Call me conservative or traditional, but I have a problem with people who refer to fancifully constructed auditoriums as the “House of God”! Doesn’t Jesus say in the Scriptures that “my house will be called a house of prayer” (Isaiah 56:7; Matthew 21:13; Mark 11:17; Luke 19:46)? If that is the case, shouldn’t “His house” also look like a house of prayer?
Instead we have churches building outstanding structures of architecture that somehow look less like a house of prayer and more like commercial complexes and star-studded stadiums. Take the Crystal Cathedral Church in California, for example, or Joel Osteen’s Lakewood Church. The former is a beautiful piece of architecture but the church faced bankruptcy charges and the building has since been bought over by the Catholic Church and renamed the Christ Cathedral. Osteen’s church building is a mammoth stadium.
In Malaysia, we have Calvary Church’s new building called the Calvary Convention Centre (CCC), opened last year. It, too, is a beautiful building, built at a cost of RM 250 million, and has a 5,000 seating capacity auditorium, complete with cinematic effects like neon lights, stage lights, plush seats. Very impressive, but a house of prayer? And will it serve its purpose in the future?
I don’t know. Of course, a church is not a building and one can worship in any building, or, anywhere. Church is us, believers, living in a community of upbuilding relationships. For practical purposes, there is a need for a focal point for the community to meet and worship together and a building serves that purpose.
In that sense, I like the “old” church buildings, like Calvary Church’s original building at Damansara Heights. When you enter, you know you are entering a place of worship, a place of prayer. There’s a quietness inside and the universal Christian symbol of a Cross at the altar draws you to focus on the divine. Where ever you are, when you enter such a building, you get a sense of the community that meets there for prayer and worship. By extension, it is easy to refer to the building as the church because it reflects the real church — the community.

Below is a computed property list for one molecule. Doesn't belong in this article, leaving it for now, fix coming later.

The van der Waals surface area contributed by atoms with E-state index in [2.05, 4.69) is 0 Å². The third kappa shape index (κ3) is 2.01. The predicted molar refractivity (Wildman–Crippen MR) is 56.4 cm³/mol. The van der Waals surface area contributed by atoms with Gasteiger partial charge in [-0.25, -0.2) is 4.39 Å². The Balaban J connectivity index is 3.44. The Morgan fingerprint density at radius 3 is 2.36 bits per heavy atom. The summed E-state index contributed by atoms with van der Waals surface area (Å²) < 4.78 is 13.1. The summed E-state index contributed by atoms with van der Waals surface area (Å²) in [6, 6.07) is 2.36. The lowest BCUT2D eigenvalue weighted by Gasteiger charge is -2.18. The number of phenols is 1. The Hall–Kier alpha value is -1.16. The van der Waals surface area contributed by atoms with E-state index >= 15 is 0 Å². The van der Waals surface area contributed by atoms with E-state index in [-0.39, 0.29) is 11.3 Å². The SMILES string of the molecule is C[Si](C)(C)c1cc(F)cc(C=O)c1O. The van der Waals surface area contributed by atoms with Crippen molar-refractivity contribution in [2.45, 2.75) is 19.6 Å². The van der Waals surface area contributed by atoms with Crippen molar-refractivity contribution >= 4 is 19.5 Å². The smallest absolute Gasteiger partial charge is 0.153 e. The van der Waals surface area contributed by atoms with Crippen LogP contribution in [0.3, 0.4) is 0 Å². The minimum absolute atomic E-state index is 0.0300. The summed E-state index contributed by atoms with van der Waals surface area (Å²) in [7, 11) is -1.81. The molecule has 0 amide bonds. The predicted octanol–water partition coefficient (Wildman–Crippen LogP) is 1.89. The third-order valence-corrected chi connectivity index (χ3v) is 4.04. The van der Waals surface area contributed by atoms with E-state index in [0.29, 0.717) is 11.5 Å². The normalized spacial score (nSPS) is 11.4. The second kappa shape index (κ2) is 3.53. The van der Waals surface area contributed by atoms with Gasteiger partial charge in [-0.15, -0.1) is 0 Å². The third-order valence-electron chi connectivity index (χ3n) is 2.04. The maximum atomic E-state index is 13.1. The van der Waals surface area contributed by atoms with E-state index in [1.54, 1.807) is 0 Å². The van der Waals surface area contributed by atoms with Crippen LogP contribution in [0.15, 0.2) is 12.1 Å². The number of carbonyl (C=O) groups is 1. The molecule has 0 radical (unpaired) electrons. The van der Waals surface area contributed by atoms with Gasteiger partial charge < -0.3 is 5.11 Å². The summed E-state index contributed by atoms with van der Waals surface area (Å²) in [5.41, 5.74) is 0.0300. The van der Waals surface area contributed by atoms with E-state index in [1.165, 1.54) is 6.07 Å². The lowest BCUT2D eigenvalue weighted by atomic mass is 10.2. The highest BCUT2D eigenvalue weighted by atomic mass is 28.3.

Besides, I am constantly reminded by what Paul said in Acts 17: 24 that “the God who made the world and everything in it is the Lord of heaven and earth and does not live in temples built by human hands.” He was in Athens at that time and was greatly distressed to see that the city was full of idols. But the point is clear: the building is not the temple of God. “Do you not know that your bodies are temples of the Holy Spirit, who is in you, whom you have received from God? You are not your own” (I Cor 6:19). We, the true worshippers, are His temple.
While our church buildings may not be our idols or temples, they may, sometimes, take more prominence than they deserve. The building, however, should never be more important than the community. If at all there is need for a building, it should conform to our Lord’s description of what His house is: a house of prayer. The character of the building should reflect it.
As Christianity spread, there was a need for more buildings and, hence, the existence of the great old church buildings. In the last days, however, I believe that church buildings would have outlived its purpose. They would either be empty — like the many churches in England and Europe — or become walled in structures away from public view and or to protect worshippers within.
“Corporate church” and especially the mega-church will likely disappear and “corporate pastors” would become irrelevant. Only the community-based churches, functioning in small groups and served by a good number of personal pastors able to relate with their specific small network of Christians will survive.
That’s how I see the end-times Body of Christ existing. If we have a sense of what the end-times Church will face, churches should be prepared to divest their assets into resources that would help their communities survive.